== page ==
I got really overwhelmed because I thought, “Okay, all seats—when you're seated with Christ—no matter what's happening in your day, you have equal access to God's power, presence, all the joy, all the love.” And the way I know that's true is Paul was 11
most likely writing that from a Roman prison. So he was experiencing, himself, in a different reality.
It really did save me from jealousy. Now, I rejoice in what other people get to do; because I'm like, “Oh, that's their seat. That’s the good works God's ordained for them.” And He even ordains the wealth for you or whatever; so I'm like, “Okay, this is what our financial situation is; this is what the work is for my day. And it doesn't look like anyone else's.” I don't normally struggle with jealousy anymore. And if I do, I just remember Ephesians 2.
I don't know; do you struggle with jealousy still?—or are you so mature? [Laughter]
Shelby: I struggled a lot with jealousy in my early days of trying to get published, and seeing other people get published; and you know, honestly, making the comparison and going, “I'm a better writer than them. I should be published and they shouldn’t.”
And you know, those are one of those things that I would keep those thoughts and feelings in. I would never tell anyone that I thought those things, because I tried to appear like I had it altogether or that I was “happy” for them, when really, on the inside, burning with jealousy.
And sure: there are times, when I look at the lives of other people and go, “Why aren't I there?” And then, in the next breath, being able to see, like, “You know what? God knows exactly what He's doing with me, and anything other than what He's laid out for me, would be wrong. It might look successful in the eyes of the world, or even the eyes of myself; but if it were a different way, it would be wrong. So I need to trust that God is leading and in the process of directing everything, sovereignly, in my life and in my heart.”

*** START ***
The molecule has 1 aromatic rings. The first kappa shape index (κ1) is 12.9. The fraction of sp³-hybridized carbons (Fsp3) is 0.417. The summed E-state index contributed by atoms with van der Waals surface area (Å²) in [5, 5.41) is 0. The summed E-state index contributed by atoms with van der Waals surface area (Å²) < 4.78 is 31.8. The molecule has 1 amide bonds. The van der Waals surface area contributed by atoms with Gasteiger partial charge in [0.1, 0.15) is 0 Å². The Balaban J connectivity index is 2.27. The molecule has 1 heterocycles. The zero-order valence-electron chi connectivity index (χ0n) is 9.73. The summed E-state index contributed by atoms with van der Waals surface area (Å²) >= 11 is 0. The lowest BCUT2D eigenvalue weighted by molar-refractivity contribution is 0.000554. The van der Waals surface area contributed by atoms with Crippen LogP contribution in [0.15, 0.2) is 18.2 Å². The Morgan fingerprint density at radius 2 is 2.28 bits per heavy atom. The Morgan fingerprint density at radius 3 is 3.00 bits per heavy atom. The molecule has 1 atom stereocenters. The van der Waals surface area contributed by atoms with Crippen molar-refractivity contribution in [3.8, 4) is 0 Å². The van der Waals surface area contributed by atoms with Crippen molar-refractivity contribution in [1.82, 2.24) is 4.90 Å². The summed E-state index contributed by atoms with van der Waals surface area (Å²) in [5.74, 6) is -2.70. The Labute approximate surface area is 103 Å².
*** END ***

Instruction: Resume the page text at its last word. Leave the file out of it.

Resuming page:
That doesn't mean I [don’t] struggle though; so I still do.
Heather: Yes, I do; it is bad. I mean, Satan was able to convince Eve—I mean, she's in paradise—and Satan's able to convince her that she's missing something. So I always remember that, but—
Shelby: Yes; well, as we're thinking about the topic of comparison—a subject nearly every person/young person deals with—"Why are both superiority and inferiority different sides of the same coin?”
Heather: They're both narcissistic tendencies; they're both self-obsession. People who are constantly thinking they're inferior are just as self-obsessed as people who constantly think they're superior; it's the same thing.
What I love about thinking about being seated with Christ/thinking about being sent: is whenever you can take your eyes off yourself—and realize you're kind of all seated 12
together: nobody's inferior; nobody's superior—and to stop trying to wonder where you stand with any/you know, not measuring yourself against anyone—life just becomes much easier. You're just there to serve and bless people, like you don't need to compare yourself.
Shelby: That's good, especially as—you know, young people are growing up, and even in the college environment, which I know you see all the time—people scrambling for position, trying to get better grades, trying to get the good job, trying to get the internship, trying to get the girl, trying to get the guy—a front seat at the planetarium—you know? Everybody's trying to get there. Consequently, there's a lot of like negative resentment toward other people for getting what they feel like they deserve.
Okay; so I like to end every interview with a question related to the three dots because the three dots implies: in process; things are loading. When you think about your phone, and getting those three dots, that can bring up a lot of different emotions. “What's the most nervous you've ever been when you've gotten the three dots on your phone, as you've texted someone?”
Heather: I would say: if I know I've hurt someone's feelings and I'm apologizing. I like to be at peace with people and know that I haven't hurt people. So whenever I've had to say: “I'm sorry,” or “I'm worried that I hurt you”; I don't like that.
But on the flip side, I do love the happy nerves associated with things like book contracts, or hearing back from publishers—that's the best—or if my daughter/you know, she's applying to be an RA; so after this call, I'm going to text and be like, “Hey, did you get to the next interview round?” I just get so nervous for those three dots, like, “What is it going to be?”
I don't know; what about you? I just love that; but mine is if I've hurt someone's feelings.